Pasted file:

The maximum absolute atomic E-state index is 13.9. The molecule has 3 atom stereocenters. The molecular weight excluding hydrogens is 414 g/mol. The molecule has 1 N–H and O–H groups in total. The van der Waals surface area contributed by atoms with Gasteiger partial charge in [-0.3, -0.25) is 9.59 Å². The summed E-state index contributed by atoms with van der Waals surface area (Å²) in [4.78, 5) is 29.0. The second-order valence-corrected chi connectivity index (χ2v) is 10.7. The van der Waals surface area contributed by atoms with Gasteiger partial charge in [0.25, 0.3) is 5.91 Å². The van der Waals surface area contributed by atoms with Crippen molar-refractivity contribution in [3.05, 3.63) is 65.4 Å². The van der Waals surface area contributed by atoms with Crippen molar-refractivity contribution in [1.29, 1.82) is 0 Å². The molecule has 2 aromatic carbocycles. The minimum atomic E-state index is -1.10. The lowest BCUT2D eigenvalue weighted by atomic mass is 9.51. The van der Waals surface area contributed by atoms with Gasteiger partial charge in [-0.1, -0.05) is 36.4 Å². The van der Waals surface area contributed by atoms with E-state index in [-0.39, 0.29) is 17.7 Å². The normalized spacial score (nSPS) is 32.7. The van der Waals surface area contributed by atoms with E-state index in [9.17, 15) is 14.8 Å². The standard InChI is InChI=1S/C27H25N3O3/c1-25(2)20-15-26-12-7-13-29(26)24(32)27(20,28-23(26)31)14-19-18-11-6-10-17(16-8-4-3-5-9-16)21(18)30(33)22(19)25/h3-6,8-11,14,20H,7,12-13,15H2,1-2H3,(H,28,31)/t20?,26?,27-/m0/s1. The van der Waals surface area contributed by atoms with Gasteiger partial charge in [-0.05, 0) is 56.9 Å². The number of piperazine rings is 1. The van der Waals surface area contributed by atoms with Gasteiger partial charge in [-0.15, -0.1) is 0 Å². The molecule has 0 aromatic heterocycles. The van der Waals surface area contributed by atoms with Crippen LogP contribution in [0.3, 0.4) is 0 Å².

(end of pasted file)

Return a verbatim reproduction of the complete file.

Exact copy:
The maximum absolute atomic E-state index is 13.9. The molecule has 3 atom stereocenters. The molecular weight excluding hydrogens is 414 g/mol. The molecule has 1 N–H and O–H groups in total. The van der Waals surface area contributed by atoms with Gasteiger partial charge in [-0.3, -0.25) is 9.59 Å². The summed E-state index contributed by atoms with van der Waals surface area (Å²) in [4.78, 5) is 29.0. The second-order valence-corrected chi connectivity index (χ2v) is 10.7. The van der Waals surface area contributed by atoms with Gasteiger partial charge in [0.25, 0.3) is 5.91 Å². The van der Waals surface area contributed by atoms with Crippen molar-refractivity contribution in [3.05, 3.63) is 65.4 Å². The van der Waals surface area contributed by atoms with Crippen molar-refractivity contribution in [1.29, 1.82) is 0 Å². The molecule has 2 aromatic carbocycles. The minimum atomic E-state index is -1.10. The lowest BCUT2D eigenvalue weighted by atomic mass is 9.51. The van der Waals surface area contributed by atoms with Gasteiger partial charge in [-0.1, -0.05) is 36.4 Å². The van der Waals surface area contributed by atoms with E-state index in [-0.39, 0.29) is 17.7 Å². The normalized spacial score (nSPS) is 32.7. The van der Waals surface area contributed by atoms with E-state index in [9.17, 15) is 14.8 Å². The standard InChI is InChI=1S/C27H25N3O3/c1-25(2)20-15-26-12-7-13-29(26)24(32)27(20,28-23(26)31)14-19-18-11-6-10-17(16-8-4-3-5-9-16)21(18)30(33)22(19)25/h3-6,8-11,14,20H,7,12-13,15H2,1-2H3,(H,28,31)/t20?,26?,27-/m0/s1. The van der Waals surface area contributed by atoms with Gasteiger partial charge in [-0.05, 0) is 56.9 Å². The number of piperazine rings is 1. The van der Waals surface area contributed by atoms with Gasteiger partial charge in [-0.15, -0.1) is 0 Å². The molecule has 0 aromatic heterocycles. The van der Waals surface area contributed by atoms with Crippen LogP contribution in [0.3, 0.4) is 0 Å².